Sphincter of Oddi Dysfunction | Q&A

Sphincter of Oddi Dysfunction | Q&A

October 24, 2019 18 By William Morgan


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Sphincter of Oddi dysfunction
is a very controversial entity.
The Sphincter of Oddi is a small
muscle that is located at
the end of the bowel duct,
and the pancreatic duct.
When this muscle
becomes dysfunctional,
the patient will have
symptoms of pain, nausea.
The reason that
is controversial,
is that many people even doubted
the existence of a Sphincter
of Oddi, because this
muscle is really small.
And it was just felt to be
part of the small intestine.
However Lou Gehrig Orly who
the muscle is named after
discovered that this muscle
was a separate entity.
Following that there was a great
debate whether this sphincter
could become dysfunctional.
And for many years patients who
suffered from sphincter Ody
dysfunction had pain.
But there was no good
way to diagnose this.
And many of these patients were
thought to have a psychiatric
disorder.
Were told by their physicians to
seek a psychiatrist because all
the tests were normal.
However, in the last
two decades,
medicine has discovered ways
of diagnosing this entity.
And we have now sophisticated
tests to confirm the diagnosis
of sphincter Oddi dysfunction.
These tests can be non-invasive
such as imaging studies or
more invasive, in which we
perform endoscopy and actually
record pressure measurements
of the sphincter of Oddi.
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Patients who have sphincter
Oddi dysfunction can manifest
symptoms in several ways.
The most common way
is to have pain,
especially after having
gallbladder surgery.
The typical patient will say,
I had my gallbladder removed and
the pain is still there.
Or they will say,
I had my gallbladder removed.
My pain went away, but
the same pain is now back.
And this syndrome is known as
postcholecystectomy syndrome.
That is pain after having
your gallbladder removed.
And this is the most
common way for
patients to present,
pain after gallbladder surgery.
In some patients, with sphincter
of Oddi dysfunction they may
have recurrent pancreatitis.
Because a sphincter encircles
the end of the pancreatic duct.
And if there is an abnormal
functioning of the pancreatic
sphincter, patients
will get pancreatitis.
So that’s the second most common
way that these patients present.
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So, patients who have
sphincter of Oddi dysfunction
suffer with chronic
abdominal pain.
The pain is usually after meals,
especially fatty meals.
Many of these patients
will already have
their gallbladder removed.
These are some of the clues that
this could be sphincter of Oddi
dysfunction.
The pain is usually on the right
upper side of the abdomen.
But it can also be in the upper
middle part of the abdomen and
the pain may also
radiate to the back.
Many of these patients will go
through multiple imaging tests
including CT scans and MRIs and
these tests will be normal.
If a patient has
a consolation of a normal.
Imaging studies, but
persistent abdominal pain
especially after meals,
then one has to think about
sphincter of Oddi dysfunction.
The patients who are affected
sy sphincter of Oddi dysfunction
are the same patients who
have gallbladder disease.
That is most commonly women
in their middle ages.
The most common way that
patients will present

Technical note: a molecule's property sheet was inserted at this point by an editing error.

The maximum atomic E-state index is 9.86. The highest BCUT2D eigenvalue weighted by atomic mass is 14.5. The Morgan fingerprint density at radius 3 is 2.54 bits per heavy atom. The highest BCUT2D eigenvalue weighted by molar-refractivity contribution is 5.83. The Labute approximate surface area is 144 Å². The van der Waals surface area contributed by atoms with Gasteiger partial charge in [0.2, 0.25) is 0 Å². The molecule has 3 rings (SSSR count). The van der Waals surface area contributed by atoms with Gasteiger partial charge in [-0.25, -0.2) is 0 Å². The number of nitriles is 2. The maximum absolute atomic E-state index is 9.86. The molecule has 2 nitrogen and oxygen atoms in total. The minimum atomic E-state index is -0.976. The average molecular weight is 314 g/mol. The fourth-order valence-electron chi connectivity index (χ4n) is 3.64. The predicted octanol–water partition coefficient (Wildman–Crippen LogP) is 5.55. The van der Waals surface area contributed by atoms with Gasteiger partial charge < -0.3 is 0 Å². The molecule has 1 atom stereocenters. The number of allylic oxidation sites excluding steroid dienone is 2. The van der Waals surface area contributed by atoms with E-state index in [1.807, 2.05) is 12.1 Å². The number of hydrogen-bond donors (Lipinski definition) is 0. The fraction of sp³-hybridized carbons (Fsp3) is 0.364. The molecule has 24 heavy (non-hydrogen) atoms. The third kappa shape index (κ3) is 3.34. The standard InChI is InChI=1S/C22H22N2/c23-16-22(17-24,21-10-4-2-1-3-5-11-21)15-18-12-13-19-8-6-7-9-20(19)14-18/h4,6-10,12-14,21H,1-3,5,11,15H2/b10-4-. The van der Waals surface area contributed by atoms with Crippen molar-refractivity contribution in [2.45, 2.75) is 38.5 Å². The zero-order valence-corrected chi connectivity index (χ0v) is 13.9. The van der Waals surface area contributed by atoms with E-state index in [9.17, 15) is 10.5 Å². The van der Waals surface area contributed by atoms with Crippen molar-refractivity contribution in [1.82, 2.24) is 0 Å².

is that you’ll have a middle
aged woman who says,
my gallbladder was removed, but
I still have the same pain as
before gallbladder surgery.
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The diagnosis of sphincter of
Oddi function is very difficult.
They are noninvasive tests
such as baileocentrigriphy.
Baileocentrigriphy is
a nuclear medicine study
that looks at drainage
from the bailery system.
The best way, however,
to diagnose sphincter of Oddi
function is an endoscopic test
called an ERCP with monometry.
This test is very accurate but
associated with
significant risk.
The most important risk
is pancreatitis, if
this were to occur the patient
would have abdominal pain,
nausea and vomiting that would
require hospital admission.
The risk of pancreatitis after
ERCP manometry is very high,
up to 20% of patients
in some studies,
May develop pancreatitis
following ERCP.
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By far, the most common cause of
pancreatitis are gallstones and
alcohol.
However in a sub-group of
patients which there are no
identifiable causes
of pancreatitis.
One has to consider sphincter
Oddi dysfunction and
this is because the sphincter
also encircles the end of
the pancreatic duct.
If the sphincter
becomes dysfunctional
then patients may re-suffer
from recurrent pancreatitis
of undetermined edology.
So in my practice I will
see patients who have.
Recurrent pancreatitis of
that the cause has
not been identified.
And in these
patients we look for
sphincter of oddi dysfunction
using endoscopic test.
And if it’s there then we can
perform treatment which I
mentioned before is
endoscopic sphincterotomy.
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The best way to treat sphincter
of oddi dysfunction is
endoscopically.
That is,
we perform an endoscopic
procedure called an ERCP and
then during the ERCP, we make
an incision into the muscle.
This is called an endoscopic
sphincterotomy.
If the patient has all
the right criteria for
Sphincter Oddi function,
about 90% of patients will have
resolution of these symptoms.
However, recently there has been
controversy over this technique
of sphincter oddi telemetry.
And even if some patients have
abnormal studies only 50% of
patients may respond to
endoscopic sphincterotomy.
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